From UPSC perspective, the following things are important :
Prelims level : Our planetary system
Mains level : Not Much
Researchers have developed a model showing that the density, mass and iron content of a Mercury’s core is influenced by its distance from the Sun’s magnetic field.
- Mercury is the first and the smallest planet in our solar system.
- It is also the closest planet to Earth.
- Like the other three terrestrial planets, Mercury contains a core surrounded by a mantle and a crust.
- But unlike any other planet, Mercury’s core makes up a larger portion of the planet.
- MESSENGER was a NASA robotic space probe that orbited the planet Mercury between 2011 and 2015, studying Mercury’s chemical composition, geology, and magnetic field.
- It was the analysis from the MESSENGER mission that tells: Mercury’s core is solid.
Mystery over the core
- It has long been known that Mercury’s core composition is made of liquid metal.
- The core itself is about 3,600 km across. Surrounding that is a 600 km thick mantle.
- And around that is the crust, which is believed to be 100-200 km thick.
- The crust is known to have narrow ridges that extend for hundreds of kilometres.
- This large core has long been one of the most intriguing mysteries about Mercury.
Why does Mercury have a large core?
- A new study reveals that the sun’s magnetism is the reason.
- The sun’s magnetic field influences the density, mass, and iron content of Mercury’s core.
- The four inner planets of our solar system—Mercury, Venus, Earth, and Mars—are made up of different proportions of metal and rock.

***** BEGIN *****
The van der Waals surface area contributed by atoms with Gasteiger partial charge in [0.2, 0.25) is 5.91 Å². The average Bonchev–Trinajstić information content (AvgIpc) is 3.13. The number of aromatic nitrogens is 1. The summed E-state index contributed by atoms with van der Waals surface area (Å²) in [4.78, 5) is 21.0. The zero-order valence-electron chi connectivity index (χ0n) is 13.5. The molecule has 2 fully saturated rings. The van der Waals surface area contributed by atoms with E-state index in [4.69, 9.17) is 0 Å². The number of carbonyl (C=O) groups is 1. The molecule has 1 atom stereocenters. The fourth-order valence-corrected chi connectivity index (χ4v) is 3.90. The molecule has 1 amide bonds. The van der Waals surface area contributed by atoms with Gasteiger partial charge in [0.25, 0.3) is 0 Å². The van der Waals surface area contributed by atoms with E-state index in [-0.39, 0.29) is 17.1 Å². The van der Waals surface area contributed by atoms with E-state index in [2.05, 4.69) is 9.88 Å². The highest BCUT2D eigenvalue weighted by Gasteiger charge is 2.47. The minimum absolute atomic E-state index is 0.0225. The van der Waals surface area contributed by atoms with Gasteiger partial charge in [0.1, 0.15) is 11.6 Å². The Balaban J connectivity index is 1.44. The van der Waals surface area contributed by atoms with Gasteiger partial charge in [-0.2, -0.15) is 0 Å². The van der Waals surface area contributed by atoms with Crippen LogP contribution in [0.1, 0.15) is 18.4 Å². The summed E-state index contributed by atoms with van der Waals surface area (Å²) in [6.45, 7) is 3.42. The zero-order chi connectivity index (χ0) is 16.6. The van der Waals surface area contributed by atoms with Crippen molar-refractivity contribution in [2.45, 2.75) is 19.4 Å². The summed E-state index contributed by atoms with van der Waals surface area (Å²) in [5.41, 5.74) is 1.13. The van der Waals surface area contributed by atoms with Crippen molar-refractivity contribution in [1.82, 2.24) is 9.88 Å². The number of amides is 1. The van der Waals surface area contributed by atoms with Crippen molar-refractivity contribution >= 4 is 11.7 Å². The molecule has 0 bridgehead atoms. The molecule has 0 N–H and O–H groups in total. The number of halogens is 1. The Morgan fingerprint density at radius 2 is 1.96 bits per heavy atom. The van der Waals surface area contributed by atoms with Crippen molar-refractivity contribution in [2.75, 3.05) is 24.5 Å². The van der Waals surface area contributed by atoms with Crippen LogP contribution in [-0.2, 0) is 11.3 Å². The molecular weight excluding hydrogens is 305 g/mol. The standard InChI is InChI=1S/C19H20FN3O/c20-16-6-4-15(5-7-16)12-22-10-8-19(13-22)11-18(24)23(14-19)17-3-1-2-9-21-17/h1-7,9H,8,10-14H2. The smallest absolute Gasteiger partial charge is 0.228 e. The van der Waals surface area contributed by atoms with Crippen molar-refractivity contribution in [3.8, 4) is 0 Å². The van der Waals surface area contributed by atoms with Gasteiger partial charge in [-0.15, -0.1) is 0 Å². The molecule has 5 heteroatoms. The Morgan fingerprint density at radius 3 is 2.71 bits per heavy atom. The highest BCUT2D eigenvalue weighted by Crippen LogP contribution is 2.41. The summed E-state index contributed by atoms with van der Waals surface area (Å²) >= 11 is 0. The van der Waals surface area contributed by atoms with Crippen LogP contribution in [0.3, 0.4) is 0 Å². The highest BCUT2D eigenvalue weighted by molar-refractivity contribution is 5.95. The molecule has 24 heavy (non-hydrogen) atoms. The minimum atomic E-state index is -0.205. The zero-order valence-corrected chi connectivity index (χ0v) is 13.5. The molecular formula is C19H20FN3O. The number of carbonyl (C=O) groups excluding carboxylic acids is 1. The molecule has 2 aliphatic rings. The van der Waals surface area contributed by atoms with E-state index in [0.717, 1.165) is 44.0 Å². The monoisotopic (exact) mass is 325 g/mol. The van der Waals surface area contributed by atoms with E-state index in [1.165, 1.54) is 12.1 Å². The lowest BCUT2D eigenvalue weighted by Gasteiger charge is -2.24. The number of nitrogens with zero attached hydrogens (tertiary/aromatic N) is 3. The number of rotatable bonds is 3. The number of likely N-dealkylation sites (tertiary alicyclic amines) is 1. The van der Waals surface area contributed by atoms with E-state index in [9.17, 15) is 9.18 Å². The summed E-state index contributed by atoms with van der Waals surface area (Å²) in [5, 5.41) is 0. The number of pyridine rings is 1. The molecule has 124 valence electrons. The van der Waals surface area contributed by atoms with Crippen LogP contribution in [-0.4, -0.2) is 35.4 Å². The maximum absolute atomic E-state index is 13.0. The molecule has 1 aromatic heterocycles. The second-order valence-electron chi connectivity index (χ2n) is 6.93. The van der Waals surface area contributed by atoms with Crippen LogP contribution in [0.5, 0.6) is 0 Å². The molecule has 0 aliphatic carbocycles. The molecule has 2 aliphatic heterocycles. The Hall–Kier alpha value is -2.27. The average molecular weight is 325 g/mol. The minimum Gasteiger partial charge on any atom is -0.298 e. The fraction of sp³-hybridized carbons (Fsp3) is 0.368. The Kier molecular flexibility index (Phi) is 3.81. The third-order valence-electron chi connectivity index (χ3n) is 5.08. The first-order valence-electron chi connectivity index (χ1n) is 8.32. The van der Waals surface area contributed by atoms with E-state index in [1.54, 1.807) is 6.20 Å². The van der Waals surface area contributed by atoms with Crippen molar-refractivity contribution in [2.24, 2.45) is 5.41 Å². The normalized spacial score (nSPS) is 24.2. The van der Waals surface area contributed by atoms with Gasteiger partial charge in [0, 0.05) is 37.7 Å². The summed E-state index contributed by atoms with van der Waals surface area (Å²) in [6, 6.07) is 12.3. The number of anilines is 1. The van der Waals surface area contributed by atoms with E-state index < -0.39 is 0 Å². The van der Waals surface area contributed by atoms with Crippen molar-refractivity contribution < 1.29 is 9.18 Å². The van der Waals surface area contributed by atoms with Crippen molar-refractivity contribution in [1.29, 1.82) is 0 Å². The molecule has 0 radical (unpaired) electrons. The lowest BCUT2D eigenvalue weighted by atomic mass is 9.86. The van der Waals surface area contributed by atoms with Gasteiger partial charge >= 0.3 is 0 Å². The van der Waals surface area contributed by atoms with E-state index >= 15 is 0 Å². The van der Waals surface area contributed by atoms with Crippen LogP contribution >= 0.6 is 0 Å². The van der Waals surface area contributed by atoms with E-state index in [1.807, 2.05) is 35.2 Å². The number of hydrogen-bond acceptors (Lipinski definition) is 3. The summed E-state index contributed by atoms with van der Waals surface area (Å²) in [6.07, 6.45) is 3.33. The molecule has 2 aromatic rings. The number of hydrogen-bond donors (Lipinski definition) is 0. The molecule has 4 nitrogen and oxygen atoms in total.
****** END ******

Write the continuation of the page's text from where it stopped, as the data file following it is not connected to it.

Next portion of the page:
- A gradient in which the metal content in the core drops off as the planets get farther from the sun.
- The researchers explain how this happened by showing that the sun’s magnetic field controlled the distribution of raw materials in the early forming solar system.
What are the key propositions?
- During the early formation of the solar system, when a swirling dust storm and gas encircled the sun, iron’s grain was drawn toward the centre by the sun’s magnetic field.
- At the time of planet formation from clumps of that dust and gas, planets nearer to the sun consolidated more iron into their centres than those farther away.
- Scientists also found that the density and proportion of iron in the planet’s core correlate with the strength of the magnetic field around the sun during planetary formation.
- Existing models on planetary formation were used to determine the speed at which gas and dust were pulled into the centre of our solar system during its formation.
- The magnetic field that the sun would have generated as it burst into being and calculated how that magnetic field would draw iron through the dust and gas cloud.
Cooling led solidification
- As the early solar system began to cool, dust and gas that were not drawn into the sun started to clump together.
- The clumps closer to the sun would have been exposed to a stronger magnetic field and thus would contain more iron than those farther away from the sun.
- As the clumps coalesced and cooled into spinning planets, gravitational forces drew the iron into their core.